COVID-19 Mortality Is Attenuated at High Tropical and Subtropical Altitude: An Observational Study of a Database Covering Five Latin American Countries Less death from COVID-19 at high altitude

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Natalia Zubieta-DeUrioste Christian Arias-Reyes Lida Sanchez Nestor Freddy Armijo-Subieta Alfredo Merino-Luna Ivan Solarte Raffo Escalante-Kanashiro Jose Antonio Carmona-Suazo Enrique Maravi Poma Rosalinda Jimenez-Aguilar Jose M. Calle-Aracena Alberto Lopez-Bascope Roberto Vera Rafaela Zubieta-DeUrioste Ninoska Rossel Yeshua Peña-Y-Lilio Gary Chambi-Quilla Luis Herrera-Leon Santiago Garrido-Salazar Francisco Ney Villacorta Cordova Fausto Vinicio Maldonado Coronel Elisabeth Deindl Ricki Sheldon Roberto Alfonso Accinelli Edith M Schneider-Gasser Jorge Soliz Gustavo Zubieta-Calleja


The COVID-19 pandemic, caused by the SARS-COV-2 virus, has had devastating consequences worldwide. Remarkably, the incidence, virus transmission capacity, and severity of COVID-19 have been reported to be significantly decreased in high-altitude human populations. The clinical significance of these findings is enormous, as they suggest that permanent inhabitants of high altitudes have developed adaptive protective changes against certain pathologies. However, these observations have been overshadowed by contradictory reports on the COVID-19 mortality rate at high altitude, ascribed to low population densities. These interpretations, however, fail to consider that the environmental conditions of high-altitude regions of the temperate and tropical geographical zones are radically different from each other. Contrary to common thought, the conditions of high-altitude areas of countries within the tropical zone are so benign that they have favored the growth and development of densely populated cities. In this work, we use data from a COVID-19 database covering five Latin American countries in the tropical and subtropical geographic zone that corresponded to the period between the start of the pandemic and the end of 2020, when no vaccine was yet available. Our results reveal that residing above 1,000 m in tropical countries was a protective factor against COVID-19 mortality. Interestingly, this protective effect was independent of population size. The findings presented here, and those from other similar studies, substantiate the need for more research to reveal the secrets of the physiology of permanent high-altitude residents. In conclusion, our findings clearly demonstrate that the high-altitude environment in tropical and subtropical geographic zones significantly contributes to the decreased mortality impact of the SARS-COV-2 virus in high-altitude-exposed populations.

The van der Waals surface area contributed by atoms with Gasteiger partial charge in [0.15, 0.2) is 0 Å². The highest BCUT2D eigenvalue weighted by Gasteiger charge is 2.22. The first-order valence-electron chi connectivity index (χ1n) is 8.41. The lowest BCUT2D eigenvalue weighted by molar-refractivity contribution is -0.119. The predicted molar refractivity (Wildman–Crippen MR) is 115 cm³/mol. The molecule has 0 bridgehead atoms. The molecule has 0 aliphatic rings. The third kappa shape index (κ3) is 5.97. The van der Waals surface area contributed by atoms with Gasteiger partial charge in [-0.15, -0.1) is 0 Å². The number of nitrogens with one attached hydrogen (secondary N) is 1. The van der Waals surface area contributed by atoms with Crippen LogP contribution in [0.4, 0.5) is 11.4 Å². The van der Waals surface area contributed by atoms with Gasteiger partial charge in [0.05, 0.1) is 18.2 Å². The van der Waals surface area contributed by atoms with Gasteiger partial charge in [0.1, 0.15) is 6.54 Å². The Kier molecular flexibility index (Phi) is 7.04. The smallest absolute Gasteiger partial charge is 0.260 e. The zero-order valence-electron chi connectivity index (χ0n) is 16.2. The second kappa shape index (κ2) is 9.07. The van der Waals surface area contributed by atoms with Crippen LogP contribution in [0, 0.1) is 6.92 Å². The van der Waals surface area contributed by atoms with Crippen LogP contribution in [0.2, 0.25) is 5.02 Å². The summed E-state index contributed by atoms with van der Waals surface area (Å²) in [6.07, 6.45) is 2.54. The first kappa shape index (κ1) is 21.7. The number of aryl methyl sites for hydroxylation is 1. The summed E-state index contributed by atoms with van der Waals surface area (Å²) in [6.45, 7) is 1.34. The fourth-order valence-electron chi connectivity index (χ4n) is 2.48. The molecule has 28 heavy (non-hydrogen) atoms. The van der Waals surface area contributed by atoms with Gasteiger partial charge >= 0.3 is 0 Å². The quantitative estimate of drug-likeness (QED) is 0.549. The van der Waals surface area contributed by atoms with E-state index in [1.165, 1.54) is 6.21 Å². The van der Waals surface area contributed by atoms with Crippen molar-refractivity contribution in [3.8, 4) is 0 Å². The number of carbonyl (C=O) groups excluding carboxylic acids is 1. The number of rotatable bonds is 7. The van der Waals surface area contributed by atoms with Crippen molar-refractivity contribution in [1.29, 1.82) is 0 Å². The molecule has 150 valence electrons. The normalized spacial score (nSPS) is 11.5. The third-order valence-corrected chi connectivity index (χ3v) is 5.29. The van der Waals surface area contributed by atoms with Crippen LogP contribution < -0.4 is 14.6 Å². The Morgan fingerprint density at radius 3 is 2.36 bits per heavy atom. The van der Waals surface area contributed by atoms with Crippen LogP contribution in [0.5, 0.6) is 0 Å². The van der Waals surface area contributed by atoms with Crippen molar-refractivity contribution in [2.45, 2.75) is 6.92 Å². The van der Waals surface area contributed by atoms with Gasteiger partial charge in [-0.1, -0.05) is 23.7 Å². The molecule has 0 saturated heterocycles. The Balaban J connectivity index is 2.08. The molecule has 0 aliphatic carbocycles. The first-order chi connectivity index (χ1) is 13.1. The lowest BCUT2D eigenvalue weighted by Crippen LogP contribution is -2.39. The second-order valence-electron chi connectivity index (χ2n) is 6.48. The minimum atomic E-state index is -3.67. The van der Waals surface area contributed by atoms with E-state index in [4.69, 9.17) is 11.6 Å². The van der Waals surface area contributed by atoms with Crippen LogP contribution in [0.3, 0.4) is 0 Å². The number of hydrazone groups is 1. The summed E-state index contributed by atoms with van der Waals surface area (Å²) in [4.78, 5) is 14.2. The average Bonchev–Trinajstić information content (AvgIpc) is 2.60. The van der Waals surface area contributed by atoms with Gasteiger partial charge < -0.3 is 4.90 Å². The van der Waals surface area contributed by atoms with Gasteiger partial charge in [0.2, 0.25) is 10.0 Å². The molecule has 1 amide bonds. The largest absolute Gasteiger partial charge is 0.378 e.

Keywords: SARS-CoV-2 first wave, ACE2, chronic hypobaric hypoxia, tolerance to hypoxia

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ZUBIETA-DEURIOSTE, Natalia et al. COVID-19 Mortality Is Attenuated at High Tropical and Subtropical Altitude: An Observational Study of a Database Covering Five Latin American Countries. Medical Research Archives, [S.l.], v. 11, n. 8, aug. 2023. ISSN 2375-1924. Available at: <>. Date accessed: 02 oct. 2023. doi:
Research Articles


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